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| 20 November, 2017

MIDEAST STOCKS-Saudi flat in early trade, Emaar drags down Dubai

An investor gestures as he monitors a screen displaying stock information in Riyadh, Saudi Arabia, November 6, 2017.

An investor gestures as he monitors a screen displaying stock information in Riyadh, Saudi Arabia, November 6, 2017.

REUTERS/Faisal Al Nasser

Saudi Arabia's stock index was flat in early trade on Monday while Dubai edged down

DUBAI - Saudi Arabia's stock index was flat in early trade on Monday while Dubai edged down as Emaar Properties and Arabtec Holding fell.

Despite strong oil prices in recent weeks, most Saudi petrochemical shares edged down with Saudi Basic Industries and PetroRabigh both losing 0.4 percent. Banks and insurers were also down, with Banque Saudi Fransi losing 1.1 percent.

In Dubai, the index edged down 0.2 percent as construction firm Arabtec Holding lost 2.0 percent and Emaar Properties fell 1.2 percent. Emaar has been sliding since late last week, when it priced the initial public offer of its local real estate development unit in the lower half of an indicative range.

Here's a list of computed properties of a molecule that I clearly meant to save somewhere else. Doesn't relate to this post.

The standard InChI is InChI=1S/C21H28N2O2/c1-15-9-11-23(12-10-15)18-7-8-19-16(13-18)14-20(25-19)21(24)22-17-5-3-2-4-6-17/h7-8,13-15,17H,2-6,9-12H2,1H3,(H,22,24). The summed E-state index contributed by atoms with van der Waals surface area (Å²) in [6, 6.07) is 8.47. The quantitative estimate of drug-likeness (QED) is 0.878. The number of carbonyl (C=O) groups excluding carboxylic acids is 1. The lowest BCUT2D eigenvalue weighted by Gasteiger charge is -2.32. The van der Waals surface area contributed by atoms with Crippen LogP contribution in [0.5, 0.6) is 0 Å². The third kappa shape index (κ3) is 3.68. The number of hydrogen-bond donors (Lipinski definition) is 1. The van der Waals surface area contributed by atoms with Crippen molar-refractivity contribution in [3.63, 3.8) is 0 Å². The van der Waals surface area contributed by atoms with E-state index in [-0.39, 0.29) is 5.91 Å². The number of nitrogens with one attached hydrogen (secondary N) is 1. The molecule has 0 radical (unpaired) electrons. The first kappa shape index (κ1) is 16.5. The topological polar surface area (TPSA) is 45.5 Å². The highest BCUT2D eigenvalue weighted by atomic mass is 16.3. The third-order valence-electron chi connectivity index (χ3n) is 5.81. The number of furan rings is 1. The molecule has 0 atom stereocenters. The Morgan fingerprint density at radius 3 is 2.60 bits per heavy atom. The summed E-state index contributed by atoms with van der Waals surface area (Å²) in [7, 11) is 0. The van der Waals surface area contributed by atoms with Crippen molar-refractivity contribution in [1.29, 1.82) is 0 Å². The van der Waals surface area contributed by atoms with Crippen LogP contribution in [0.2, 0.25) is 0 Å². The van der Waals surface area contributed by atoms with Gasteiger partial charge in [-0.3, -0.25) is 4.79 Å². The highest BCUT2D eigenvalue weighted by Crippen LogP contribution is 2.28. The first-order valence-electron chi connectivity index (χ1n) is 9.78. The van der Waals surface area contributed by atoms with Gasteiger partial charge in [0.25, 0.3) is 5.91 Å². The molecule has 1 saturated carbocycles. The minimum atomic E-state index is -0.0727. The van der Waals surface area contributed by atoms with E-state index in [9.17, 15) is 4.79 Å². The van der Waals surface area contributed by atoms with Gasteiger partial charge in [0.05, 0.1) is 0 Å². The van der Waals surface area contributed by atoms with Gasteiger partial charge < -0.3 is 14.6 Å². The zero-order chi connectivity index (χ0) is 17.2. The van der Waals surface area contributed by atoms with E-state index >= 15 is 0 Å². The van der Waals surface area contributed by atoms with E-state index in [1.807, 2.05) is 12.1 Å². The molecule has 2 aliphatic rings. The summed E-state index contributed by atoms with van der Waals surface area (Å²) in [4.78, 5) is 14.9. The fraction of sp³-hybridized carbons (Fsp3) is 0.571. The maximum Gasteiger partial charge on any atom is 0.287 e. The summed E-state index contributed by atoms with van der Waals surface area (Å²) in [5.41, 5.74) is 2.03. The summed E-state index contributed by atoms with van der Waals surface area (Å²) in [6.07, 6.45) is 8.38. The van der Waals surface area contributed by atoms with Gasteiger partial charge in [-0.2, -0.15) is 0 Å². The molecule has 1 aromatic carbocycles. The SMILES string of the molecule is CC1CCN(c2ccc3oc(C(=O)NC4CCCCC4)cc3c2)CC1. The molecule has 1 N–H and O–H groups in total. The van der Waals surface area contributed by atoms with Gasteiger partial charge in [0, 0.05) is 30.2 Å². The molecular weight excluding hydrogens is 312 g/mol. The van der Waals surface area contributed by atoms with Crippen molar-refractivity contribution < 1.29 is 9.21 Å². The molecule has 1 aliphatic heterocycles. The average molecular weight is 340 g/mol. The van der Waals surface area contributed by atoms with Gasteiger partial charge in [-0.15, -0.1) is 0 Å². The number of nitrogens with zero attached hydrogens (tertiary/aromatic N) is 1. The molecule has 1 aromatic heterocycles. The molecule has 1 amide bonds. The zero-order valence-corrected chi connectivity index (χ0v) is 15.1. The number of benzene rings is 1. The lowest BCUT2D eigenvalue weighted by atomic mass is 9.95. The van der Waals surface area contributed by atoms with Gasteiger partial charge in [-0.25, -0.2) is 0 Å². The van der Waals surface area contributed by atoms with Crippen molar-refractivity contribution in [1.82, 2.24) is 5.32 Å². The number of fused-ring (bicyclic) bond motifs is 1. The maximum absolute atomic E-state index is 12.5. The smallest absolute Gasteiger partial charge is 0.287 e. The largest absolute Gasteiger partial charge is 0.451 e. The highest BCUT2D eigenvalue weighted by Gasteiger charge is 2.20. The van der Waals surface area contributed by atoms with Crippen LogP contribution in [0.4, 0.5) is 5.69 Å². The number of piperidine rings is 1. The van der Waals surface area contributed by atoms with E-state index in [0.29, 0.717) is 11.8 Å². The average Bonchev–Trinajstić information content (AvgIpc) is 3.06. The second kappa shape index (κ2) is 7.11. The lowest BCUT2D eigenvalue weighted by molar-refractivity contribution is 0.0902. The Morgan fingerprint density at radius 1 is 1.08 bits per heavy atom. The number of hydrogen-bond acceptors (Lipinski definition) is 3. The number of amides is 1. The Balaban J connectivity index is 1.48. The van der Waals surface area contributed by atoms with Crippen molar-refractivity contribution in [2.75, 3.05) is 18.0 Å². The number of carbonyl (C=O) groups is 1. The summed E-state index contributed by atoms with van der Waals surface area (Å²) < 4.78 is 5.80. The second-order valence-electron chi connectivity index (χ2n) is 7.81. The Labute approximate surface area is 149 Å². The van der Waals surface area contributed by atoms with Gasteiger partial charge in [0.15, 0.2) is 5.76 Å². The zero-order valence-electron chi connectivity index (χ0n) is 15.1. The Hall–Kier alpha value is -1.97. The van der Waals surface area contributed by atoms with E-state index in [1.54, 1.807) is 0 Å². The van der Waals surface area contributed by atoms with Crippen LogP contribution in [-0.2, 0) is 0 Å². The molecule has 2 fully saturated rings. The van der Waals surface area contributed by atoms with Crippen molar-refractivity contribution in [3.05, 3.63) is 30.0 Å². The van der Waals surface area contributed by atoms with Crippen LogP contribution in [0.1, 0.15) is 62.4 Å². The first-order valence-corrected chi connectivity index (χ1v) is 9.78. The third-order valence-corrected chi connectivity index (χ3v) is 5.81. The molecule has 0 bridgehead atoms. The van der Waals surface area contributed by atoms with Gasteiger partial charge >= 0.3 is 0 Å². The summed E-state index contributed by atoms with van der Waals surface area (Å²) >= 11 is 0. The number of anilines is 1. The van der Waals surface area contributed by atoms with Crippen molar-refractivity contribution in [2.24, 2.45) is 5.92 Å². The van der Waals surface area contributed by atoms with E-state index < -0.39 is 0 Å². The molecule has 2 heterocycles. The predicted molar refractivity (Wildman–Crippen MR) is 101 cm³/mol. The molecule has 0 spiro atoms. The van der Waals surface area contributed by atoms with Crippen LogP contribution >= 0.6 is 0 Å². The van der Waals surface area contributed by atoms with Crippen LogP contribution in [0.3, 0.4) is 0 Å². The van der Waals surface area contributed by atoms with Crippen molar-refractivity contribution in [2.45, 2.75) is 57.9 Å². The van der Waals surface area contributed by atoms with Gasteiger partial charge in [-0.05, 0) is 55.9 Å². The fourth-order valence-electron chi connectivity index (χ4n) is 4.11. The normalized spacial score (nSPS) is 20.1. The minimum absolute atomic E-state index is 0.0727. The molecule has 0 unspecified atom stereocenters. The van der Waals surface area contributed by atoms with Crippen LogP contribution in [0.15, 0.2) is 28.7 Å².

Courier firm Aramex climbed 3.1 percent after saying chief executive Hussein Hachem was being replaced with immediate effect by chief financial officer Bashar Obeid. It did not explain the decision; last month, company had announced Obeid would take early retirement.

In Abu Dhabi, the index edged up 0.1 percent after news that the initial public offer of the distribution unit of Abu Dhabi National Oil Co was proceeding. The offer could attract new money to the market.

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Dana Gas, which had tumbled 4.2 percent on Sunday after a London court ruled against it in its effort to have $700 million of its outstanding Islamic bonds declared invalid, rebounded 1.5 percent. Dana plans to appeal the decision and is also fighting its case in a United Arab Emirates court.

Qatar sank 0.8 percent as big banks slipped, with Masraf al Rayan losing 0.7 percent and Qatar Islamic Bank falling 0.9 percent.

(Reporting by Aziz El Yaakoubi; Editing by Andrew Torchia and Peter Graff) ((aziz.elyaakoubi@thomsonreuters.com; +971552994086))